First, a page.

February 5, 2014 by Alexander Palmer in Opinion with 91 comments
On the surface, USA Ultimate’s recent decision to block the MLU as a jersey sponsor for Championship events is unremarkable. It looks like a simple marketing decision. After all, it shouldn’t come as a surprise that the MLU won’t be allowed to promote at USAU functions, especially those that will be broadcast on ESPN 3. The ban is already beginning to seem like old news.
Don’t be mistaken.
The decision to ban MLU-sponsored jerseys is the first overt act of suppression we’ve seen from USA Ultimate towards one of the semi-professional leagues. Please don’t take that word at face value: I don’t intend it to carry the standard negative connotations. USA Ultimate is well within its rights and is arguably making a good marketing decision. It isn’t wantonly trampling anyone’s freedoms. However, suppression is the opposite of promotion, and USA Ultimate certainly isn’t promoting anything by banning MLU-sponsored PGP jerseys.
Up until this point, USAU, MLU, and the AUDL have taken the position that there are enough seats at the table, denying that there is any need for confrontation. Whatever conflict there is has largely been characterized by competitive promotion. The each league has focused mostly on building up more goodwill and brand recognition than their competitors without interference. As such, this flare-up over the PGP is atypical.
It’s especially uncharacteristic of USA Ultimate. Professional leagues are expected to be aggressive. We know that they must be willing to fight tooth and nail with the other organization. They’re in a battle for profits, plain and simple. However, USA Ultimate is not a for-profit entity. Because of their non-profit status, the ban might come as something of a surprise.
Such a change in USA Ultimate’s pattern of action should lead us to ask why they feel the need to ban MLU-sponsored jerseys. The MLU is not cutting into the USAU revenue stream by advertising at their events. USA Ultimate doesn’t sell apparel. The Pro Gear Program isn’t at all likely to limit participation in USAU tournaments, from which the pay-to-play organization makes money.
The clause that USA Ultimate invoked implies that the MLU brand “hinder[s] the mission of the [USAU] organization or the goals of a specific USAU event.” As defined by its bylaws, “USA Ultimate shall be operated for charitable and educational purposes and it shall also have as its purpose to foster national and International Amateur Sports Competition in the sport of ultimate.”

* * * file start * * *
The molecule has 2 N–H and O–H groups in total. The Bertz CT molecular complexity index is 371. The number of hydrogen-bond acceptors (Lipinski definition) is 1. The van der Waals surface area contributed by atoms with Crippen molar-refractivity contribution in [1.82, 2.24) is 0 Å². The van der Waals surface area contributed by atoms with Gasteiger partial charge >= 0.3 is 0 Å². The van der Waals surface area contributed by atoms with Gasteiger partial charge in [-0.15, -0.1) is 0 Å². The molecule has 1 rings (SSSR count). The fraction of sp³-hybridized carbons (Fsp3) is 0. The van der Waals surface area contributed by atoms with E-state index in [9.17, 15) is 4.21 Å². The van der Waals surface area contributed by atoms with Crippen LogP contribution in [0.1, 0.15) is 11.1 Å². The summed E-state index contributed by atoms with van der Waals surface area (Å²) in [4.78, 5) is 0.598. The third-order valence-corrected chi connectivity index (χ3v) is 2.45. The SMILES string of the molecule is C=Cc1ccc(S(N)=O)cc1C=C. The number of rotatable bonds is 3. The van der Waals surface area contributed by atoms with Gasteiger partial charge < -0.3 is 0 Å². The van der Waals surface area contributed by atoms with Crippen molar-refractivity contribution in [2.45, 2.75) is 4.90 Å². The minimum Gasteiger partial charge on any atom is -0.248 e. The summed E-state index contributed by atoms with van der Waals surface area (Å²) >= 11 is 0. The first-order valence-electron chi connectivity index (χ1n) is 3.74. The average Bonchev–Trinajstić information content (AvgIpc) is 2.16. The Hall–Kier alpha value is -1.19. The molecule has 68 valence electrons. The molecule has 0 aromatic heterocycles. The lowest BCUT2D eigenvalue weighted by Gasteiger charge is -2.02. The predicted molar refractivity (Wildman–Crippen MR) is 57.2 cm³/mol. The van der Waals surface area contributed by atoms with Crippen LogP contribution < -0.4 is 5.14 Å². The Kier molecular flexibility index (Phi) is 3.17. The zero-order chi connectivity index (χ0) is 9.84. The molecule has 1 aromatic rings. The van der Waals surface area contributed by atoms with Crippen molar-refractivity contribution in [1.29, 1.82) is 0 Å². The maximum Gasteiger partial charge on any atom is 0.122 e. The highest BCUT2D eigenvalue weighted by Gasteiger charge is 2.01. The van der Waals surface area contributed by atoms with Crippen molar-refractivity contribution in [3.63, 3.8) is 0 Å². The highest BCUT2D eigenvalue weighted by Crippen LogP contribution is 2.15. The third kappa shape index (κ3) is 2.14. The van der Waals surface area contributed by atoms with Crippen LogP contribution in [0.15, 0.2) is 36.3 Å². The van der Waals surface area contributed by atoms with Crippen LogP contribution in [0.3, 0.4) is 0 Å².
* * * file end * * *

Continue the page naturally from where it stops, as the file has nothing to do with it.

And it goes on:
It’s hard to see how the MLU putting their logos on jerseys conflicts with any charitable or educational purposes. It’s also unclear how the MLU advertising prevents “national and International Amateur Sports Competition”, as the MLU aspires to be a professional league.
But this decision isn’t about players. It’s about viewers.
USA Ultimate doesn’t seem to think the PGP is so harmless. They think it’s enough of a problem to risk alienating college players by forcing them to buy new — or at least more expensive — jerseys. This represents a shift in USAU attitudes towards valuing viewership over player experience.
Up until this point, the conflict between the pro leagues and USAU has primarily been a battle over the allegiances of top players. However, the PGP is aimed at younger players, many of whom are unlikely to ever play for an MLU team. The MLU isn’t courting them as potential employees, but as viewers.
Expect to see more of this. Not only because viewership is increasingly important to USA Ultimate, but because the pro leagues have nothing to lose. If USAU relents or relaxes, the MLU gets to advertise at USAU events. If the ban is strictly enforced, USA Ultimate risks looking like a bully that wants to make life harder for college students. Either way, the pro leagues get to build goodwill and brand recognition among younger players by offering cheap apparel. Because similar tactics are unlikely to hurt the pro leagues, we can expect them to push USA Ultimate harder in the future. Whether USAU chooses to suppress or allow their expansions will say a lot about how the organization sees itself.
As this goes on, it’s important to remember that USA Ultimate isn’t a playground bully that gets a kick out of throwing its weight around. It’s a company that is increasingly embroiled in a marketing conflict that grows more complicated every year. The people who run the organization have good intentions and don’t want to make life worse for their players. That being said, USA Ultimate needs to figure out what it actually is.
What makes the PGP friction important is that USA Ultimate has found itself in the throes of an identity crisis. It’s a governing body for “amateur” competition that is trying to outcompete two organizations that aspire to be professional leagues. It’s a charitable body that feels the need to suppress the spread of a for-profit league. It’s a player-funded company that is beginning to fight over viewers.
The decision to ban MLU-sponsored jerseys at USAU events is merely the latest salvo in a contest that is likely to continue for years to come. It presages a shift in USA Ultimate’s identity. It’s unclear whether USAU sees viewers or players as more important and whether it wants to be a purely promotional body or a competitive one. It’s not yet evident what balance is possible. The competition over the PGP and any coming conflicts will not only reveal the future of USA Ultimate, they will decide it.